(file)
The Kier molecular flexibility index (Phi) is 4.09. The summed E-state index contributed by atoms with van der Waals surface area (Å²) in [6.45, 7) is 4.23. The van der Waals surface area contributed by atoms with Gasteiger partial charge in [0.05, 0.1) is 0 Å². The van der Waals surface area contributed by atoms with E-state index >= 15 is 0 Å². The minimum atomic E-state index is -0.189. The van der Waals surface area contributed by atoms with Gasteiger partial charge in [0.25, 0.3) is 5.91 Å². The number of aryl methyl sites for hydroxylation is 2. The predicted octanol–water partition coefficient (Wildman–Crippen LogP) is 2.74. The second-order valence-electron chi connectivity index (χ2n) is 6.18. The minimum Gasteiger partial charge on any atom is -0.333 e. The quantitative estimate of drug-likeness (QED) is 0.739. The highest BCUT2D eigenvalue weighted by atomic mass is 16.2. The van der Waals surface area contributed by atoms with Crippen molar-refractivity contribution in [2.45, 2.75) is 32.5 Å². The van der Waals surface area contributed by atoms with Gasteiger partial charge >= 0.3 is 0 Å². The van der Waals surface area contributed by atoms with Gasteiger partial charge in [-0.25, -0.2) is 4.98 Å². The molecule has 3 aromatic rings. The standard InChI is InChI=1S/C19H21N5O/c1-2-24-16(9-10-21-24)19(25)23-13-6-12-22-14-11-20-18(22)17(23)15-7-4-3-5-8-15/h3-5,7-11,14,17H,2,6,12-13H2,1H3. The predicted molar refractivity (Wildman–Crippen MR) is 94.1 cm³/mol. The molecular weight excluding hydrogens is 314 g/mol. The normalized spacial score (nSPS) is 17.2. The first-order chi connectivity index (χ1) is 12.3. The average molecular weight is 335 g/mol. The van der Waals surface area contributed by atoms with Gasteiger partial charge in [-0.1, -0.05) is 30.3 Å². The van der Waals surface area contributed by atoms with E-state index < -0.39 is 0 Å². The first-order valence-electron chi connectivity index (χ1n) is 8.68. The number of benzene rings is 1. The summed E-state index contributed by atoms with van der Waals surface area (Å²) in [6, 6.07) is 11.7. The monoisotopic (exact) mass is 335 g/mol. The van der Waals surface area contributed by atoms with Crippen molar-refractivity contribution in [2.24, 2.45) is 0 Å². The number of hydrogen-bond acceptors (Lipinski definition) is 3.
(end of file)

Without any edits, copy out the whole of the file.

The Kier molecular flexibility index (Phi) is 4.09. The summed E-state index contributed by atoms with van der Waals surface area (Å²) in [6.45, 7) is 4.23. The van der Waals surface area contributed by atoms with Gasteiger partial charge in [0.05, 0.1) is 0 Å². The van der Waals surface area contributed by atoms with E-state index >= 15 is 0 Å². The minimum atomic E-state index is -0.189. The van der Waals surface area contributed by atoms with Gasteiger partial charge in [0.25, 0.3) is 5.91 Å². The number of aryl methyl sites for hydroxylation is 2. The predicted octanol–water partition coefficient (Wildman–Crippen LogP) is 2.74. The second-order valence-electron chi connectivity index (χ2n) is 6.18. The minimum Gasteiger partial charge on any atom is -0.333 e. The quantitative estimate of drug-likeness (QED) is 0.739. The highest BCUT2D eigenvalue weighted by atomic mass is 16.2. The van der Waals surface area contributed by atoms with Crippen molar-refractivity contribution in [2.45, 2.75) is 32.5 Å². The van der Waals surface area contributed by atoms with Gasteiger partial charge >= 0.3 is 0 Å². The van der Waals surface area contributed by atoms with Gasteiger partial charge in [-0.25, -0.2) is 4.98 Å². The molecule has 3 aromatic rings. The standard InChI is InChI=1S/C19H21N5O/c1-2-24-16(9-10-21-24)19(25)23-13-6-12-22-14-11-20-18(22)17(23)15-7-4-3-5-8-15/h3-5,7-11,14,17H,2,6,12-13H2,1H3. The predicted molar refractivity (Wildman–Crippen MR) is 94.1 cm³/mol. The molecular weight excluding hydrogens is 314 g/mol. The normalized spacial score (nSPS) is 17.2. The first-order chi connectivity index (χ1) is 12.3. The average molecular weight is 335 g/mol. The van der Waals surface area contributed by atoms with Gasteiger partial charge in [-0.1, -0.05) is 30.3 Å². The van der Waals surface area contributed by atoms with E-state index < -0.39 is 0 Å². The first-order valence-electron chi connectivity index (χ1n) is 8.68. The number of benzene rings is 1. The summed E-state index contributed by atoms with van der Waals surface area (Å²) in [6, 6.07) is 11.7. The monoisotopic (exact) mass is 335 g/mol. The van der Waals surface area contributed by atoms with Crippen molar-refractivity contribution in [2.24, 2.45) is 0 Å². The number of hydrogen-bond acceptors (Lipinski definition) is 3.